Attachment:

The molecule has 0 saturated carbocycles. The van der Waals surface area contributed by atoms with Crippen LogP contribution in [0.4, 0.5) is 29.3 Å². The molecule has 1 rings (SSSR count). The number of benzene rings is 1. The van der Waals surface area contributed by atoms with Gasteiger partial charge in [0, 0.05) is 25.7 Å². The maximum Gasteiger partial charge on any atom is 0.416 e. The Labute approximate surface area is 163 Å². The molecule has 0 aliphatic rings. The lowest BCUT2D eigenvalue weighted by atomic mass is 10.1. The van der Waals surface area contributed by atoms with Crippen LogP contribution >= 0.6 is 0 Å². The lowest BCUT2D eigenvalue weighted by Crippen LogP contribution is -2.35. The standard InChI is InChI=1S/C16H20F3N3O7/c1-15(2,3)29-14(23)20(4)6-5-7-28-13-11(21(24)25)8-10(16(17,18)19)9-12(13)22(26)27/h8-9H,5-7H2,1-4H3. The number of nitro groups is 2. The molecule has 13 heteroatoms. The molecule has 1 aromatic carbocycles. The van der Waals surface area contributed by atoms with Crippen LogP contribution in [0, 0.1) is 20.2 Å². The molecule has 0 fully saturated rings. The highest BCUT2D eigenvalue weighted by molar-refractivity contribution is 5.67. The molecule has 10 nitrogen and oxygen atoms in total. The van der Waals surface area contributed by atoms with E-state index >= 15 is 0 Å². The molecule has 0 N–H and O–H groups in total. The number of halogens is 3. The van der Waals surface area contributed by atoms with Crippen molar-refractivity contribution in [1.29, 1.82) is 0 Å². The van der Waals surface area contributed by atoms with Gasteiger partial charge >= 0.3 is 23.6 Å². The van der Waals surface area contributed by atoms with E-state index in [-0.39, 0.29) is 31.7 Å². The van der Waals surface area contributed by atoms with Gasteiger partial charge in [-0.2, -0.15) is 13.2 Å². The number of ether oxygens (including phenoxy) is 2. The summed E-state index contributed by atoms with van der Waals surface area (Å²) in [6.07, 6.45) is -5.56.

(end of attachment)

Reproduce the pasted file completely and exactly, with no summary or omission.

The molecule has 0 saturated carbocycles. The van der Waals surface area contributed by atoms with Crippen LogP contribution in [0.4, 0.5) is 29.3 Å². The molecule has 1 rings (SSSR count). The number of benzene rings is 1. The van der Waals surface area contributed by atoms with Gasteiger partial charge in [0, 0.05) is 25.7 Å². The maximum Gasteiger partial charge on any atom is 0.416 e. The Labute approximate surface area is 163 Å². The molecule has 0 aliphatic rings. The lowest BCUT2D eigenvalue weighted by atomic mass is 10.1. The van der Waals surface area contributed by atoms with Crippen LogP contribution >= 0.6 is 0 Å². The lowest BCUT2D eigenvalue weighted by Crippen LogP contribution is -2.35. The standard InChI is InChI=1S/C16H20F3N3O7/c1-15(2,3)29-14(23)20(4)6-5-7-28-13-11(21(24)25)8-10(16(17,18)19)9-12(13)22(26)27/h8-9H,5-7H2,1-4H3. The number of nitro groups is 2. The molecule has 13 heteroatoms. The molecule has 1 aromatic carbocycles. The van der Waals surface area contributed by atoms with Crippen LogP contribution in [0, 0.1) is 20.2 Å². The molecule has 0 fully saturated rings. The highest BCUT2D eigenvalue weighted by molar-refractivity contribution is 5.67. The molecule has 10 nitrogen and oxygen atoms in total. The van der Waals surface area contributed by atoms with E-state index >= 15 is 0 Å². The molecule has 0 N–H and O–H groups in total. The number of halogens is 3. The van der Waals surface area contributed by atoms with Crippen molar-refractivity contribution in [1.29, 1.82) is 0 Å². The van der Waals surface area contributed by atoms with Gasteiger partial charge >= 0.3 is 23.6 Å². The van der Waals surface area contributed by atoms with E-state index in [-0.39, 0.29) is 31.7 Å². The van der Waals surface area contributed by atoms with Gasteiger partial charge in [-0.2, -0.15) is 13.2 Å². The number of ether oxygens (including phenoxy) is 2. The summed E-state index contributed by atoms with van der Waals surface area (Å²) in [6.07, 6.45) is -5.56.